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best job fort he world

We can spend our entire careers looking for genuine job satisfaction – a job where our contribution is valued, our colleagues become friends, and each day offers us new adventures. For some people, the search leads to some of the world’s most challenging and resource-poor environments. And, unlike the pay, the rewards are immense.

Each year almost a thousand Australians head overseas as part of Australian Volunteers for International Development (AVID), a program managed by the Australian Government’s overseas aid agency AusAID. From Bangladesh to Botswana, Vietnam to Vanuatu, they volunteer in humanitarian organisations, government departments, health services and grassroots community groups dedicated to social change. Most are highly-skilled professionals: accountants, lawyers, managers, nurses, marketers and engineers.

4 0  THE

AVID volunteer Danielle Parry and her colleague Alau examine aTimor-Leste Red Cross vehicle before a field trip. Photo:Susan Slattery/Australian Red Cross.

So what would make someone put a highpaying job on hold, put the house up for rent or give up a relaxing retirement and head off to work on an island in the Philippines or a remote Kenyan town? As it turns out, the reasons are as diverse as the volunteers themselves. David and Meredith Hatherly were enjoying an active retirement in Canberra – the kind that includes bushwalking, Irish dancing and organic gardening – when they heard that Australian Red Cross was recruiting volunteers for the AVID program. As long-term Red Cross volunteers in Canberra, they were excited at the chance to support the work of Red Cross overseas. A few months later David was headed to Kenya, at the tail end of the worst drought to hit East Africa in over 60 years. Kenya Red Cross was already active in distributing food and emergency supplies in some of the hardest-hit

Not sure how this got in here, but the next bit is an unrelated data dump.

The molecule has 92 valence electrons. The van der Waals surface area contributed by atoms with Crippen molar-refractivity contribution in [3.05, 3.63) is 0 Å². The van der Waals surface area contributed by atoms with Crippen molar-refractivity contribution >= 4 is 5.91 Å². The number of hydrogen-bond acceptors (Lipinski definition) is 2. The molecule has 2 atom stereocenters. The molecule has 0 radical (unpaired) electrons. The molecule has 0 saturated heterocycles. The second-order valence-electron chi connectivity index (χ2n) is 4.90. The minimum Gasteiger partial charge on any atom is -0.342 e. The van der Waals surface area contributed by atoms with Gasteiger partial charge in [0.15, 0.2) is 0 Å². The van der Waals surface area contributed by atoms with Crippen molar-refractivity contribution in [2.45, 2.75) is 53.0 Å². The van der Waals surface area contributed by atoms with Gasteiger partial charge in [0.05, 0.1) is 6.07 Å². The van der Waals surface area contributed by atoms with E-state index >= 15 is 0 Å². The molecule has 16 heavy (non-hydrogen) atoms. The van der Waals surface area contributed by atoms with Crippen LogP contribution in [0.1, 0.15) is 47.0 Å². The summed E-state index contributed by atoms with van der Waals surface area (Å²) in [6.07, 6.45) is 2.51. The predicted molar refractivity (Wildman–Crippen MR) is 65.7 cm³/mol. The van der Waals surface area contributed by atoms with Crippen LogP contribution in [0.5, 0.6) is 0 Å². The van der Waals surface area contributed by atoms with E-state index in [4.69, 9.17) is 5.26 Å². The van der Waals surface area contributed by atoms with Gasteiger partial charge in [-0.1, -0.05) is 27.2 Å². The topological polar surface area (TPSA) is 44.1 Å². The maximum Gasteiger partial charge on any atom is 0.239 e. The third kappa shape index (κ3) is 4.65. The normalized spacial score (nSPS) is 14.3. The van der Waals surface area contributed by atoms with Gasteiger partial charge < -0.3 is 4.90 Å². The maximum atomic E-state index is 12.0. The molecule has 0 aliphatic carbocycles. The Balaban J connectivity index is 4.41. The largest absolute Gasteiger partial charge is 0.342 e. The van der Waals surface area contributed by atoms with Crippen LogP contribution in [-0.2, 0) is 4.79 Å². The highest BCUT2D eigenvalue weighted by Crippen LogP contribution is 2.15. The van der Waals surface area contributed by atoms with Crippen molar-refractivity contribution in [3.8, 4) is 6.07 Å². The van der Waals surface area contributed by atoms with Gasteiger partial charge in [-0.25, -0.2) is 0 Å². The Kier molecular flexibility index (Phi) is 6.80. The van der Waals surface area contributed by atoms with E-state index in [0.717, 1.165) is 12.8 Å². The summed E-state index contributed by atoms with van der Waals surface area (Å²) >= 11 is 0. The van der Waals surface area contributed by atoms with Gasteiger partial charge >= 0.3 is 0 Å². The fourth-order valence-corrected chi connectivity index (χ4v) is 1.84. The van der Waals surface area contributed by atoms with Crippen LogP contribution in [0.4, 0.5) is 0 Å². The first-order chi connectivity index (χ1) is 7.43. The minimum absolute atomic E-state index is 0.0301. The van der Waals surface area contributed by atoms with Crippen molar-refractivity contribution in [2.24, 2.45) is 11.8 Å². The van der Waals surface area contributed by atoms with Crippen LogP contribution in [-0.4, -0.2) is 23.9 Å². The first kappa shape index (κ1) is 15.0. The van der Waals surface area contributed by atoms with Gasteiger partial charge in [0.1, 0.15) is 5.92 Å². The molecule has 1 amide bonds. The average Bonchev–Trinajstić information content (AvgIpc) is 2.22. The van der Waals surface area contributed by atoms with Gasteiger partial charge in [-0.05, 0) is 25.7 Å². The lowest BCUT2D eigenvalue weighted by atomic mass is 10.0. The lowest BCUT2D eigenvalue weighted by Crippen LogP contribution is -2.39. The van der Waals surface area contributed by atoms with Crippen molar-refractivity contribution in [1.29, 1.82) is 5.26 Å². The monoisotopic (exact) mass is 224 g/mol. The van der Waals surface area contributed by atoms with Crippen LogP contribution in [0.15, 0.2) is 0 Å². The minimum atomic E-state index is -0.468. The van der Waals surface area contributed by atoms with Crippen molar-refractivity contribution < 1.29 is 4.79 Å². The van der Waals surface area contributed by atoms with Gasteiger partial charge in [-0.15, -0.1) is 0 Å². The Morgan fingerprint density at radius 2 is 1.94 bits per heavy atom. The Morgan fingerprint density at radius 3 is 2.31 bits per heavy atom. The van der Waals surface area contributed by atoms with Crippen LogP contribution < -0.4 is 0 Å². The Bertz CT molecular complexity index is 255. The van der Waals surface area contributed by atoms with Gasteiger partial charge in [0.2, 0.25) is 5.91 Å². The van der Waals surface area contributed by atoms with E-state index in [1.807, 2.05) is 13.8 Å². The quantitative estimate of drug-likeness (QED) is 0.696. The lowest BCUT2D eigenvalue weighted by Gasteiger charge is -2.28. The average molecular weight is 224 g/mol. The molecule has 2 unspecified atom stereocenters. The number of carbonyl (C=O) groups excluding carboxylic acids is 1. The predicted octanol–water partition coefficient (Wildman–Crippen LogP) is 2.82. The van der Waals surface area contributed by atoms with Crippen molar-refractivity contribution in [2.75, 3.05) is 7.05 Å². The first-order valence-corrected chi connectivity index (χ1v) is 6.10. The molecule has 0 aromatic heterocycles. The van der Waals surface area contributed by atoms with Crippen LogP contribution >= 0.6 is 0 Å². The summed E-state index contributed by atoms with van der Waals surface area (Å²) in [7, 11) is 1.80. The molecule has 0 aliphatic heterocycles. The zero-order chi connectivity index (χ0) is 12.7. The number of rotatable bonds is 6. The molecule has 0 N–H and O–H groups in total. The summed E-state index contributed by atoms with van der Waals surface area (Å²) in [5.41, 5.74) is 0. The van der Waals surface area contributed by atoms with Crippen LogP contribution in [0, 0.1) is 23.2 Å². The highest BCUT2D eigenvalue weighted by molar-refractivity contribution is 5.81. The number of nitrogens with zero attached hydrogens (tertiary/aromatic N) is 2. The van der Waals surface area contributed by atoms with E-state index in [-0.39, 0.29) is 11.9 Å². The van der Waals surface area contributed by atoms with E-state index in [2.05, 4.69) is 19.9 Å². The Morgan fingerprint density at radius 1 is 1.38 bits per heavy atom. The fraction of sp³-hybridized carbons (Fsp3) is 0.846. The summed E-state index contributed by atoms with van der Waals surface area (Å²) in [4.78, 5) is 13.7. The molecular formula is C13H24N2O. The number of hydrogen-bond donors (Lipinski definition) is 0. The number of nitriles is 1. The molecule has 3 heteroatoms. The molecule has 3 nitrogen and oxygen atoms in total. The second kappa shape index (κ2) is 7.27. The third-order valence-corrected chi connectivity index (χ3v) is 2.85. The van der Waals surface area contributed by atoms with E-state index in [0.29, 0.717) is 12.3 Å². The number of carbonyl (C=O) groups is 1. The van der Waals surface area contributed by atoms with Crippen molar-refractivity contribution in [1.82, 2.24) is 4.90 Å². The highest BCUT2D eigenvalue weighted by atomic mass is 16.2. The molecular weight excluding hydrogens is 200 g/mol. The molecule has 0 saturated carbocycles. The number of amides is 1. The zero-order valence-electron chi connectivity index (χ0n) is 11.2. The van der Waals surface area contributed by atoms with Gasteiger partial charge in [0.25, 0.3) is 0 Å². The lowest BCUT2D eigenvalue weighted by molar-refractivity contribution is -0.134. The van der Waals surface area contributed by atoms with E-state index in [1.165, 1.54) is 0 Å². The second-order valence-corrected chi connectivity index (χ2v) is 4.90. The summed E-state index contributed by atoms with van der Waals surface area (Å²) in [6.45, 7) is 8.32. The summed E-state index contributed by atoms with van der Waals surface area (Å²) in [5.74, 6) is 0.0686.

L A S T P O S T   A U T U M N / A N Z A C DAY 2 0 1 2

by Zayne D’Crus

areas, and helping farming communities to recover and plant new crops. Based in the Nakuru branch of Kenya Red Cross, David’s role was to help institute systems and processes to effectively manage thousands of local Red Cross volunteers. Using the skills gained in his career as an IT lecturer at Charles Sturt University, he created a simple online registration system that enables volunteers to update their details and Red Cross staff to search for volunteers based on their skill profile or interests. Meanwhile Meredith, who had accompanied David to Kenya with no assignment of her own, found a way to put her gardening experience to good use. She is helping Kenyan volunteers to set up a greenhouse and an organic garden,

Profile for The Last Post Magazine

The Last Post magazine - Autumn 2012 - Anzac Day Special  

The Last Post magazine - Autumn 2012 - Anzac Day Special

The Last Post magazine - Autumn 2012 - Anzac Day Special  

The Last Post magazine - Autumn 2012 - Anzac Day Special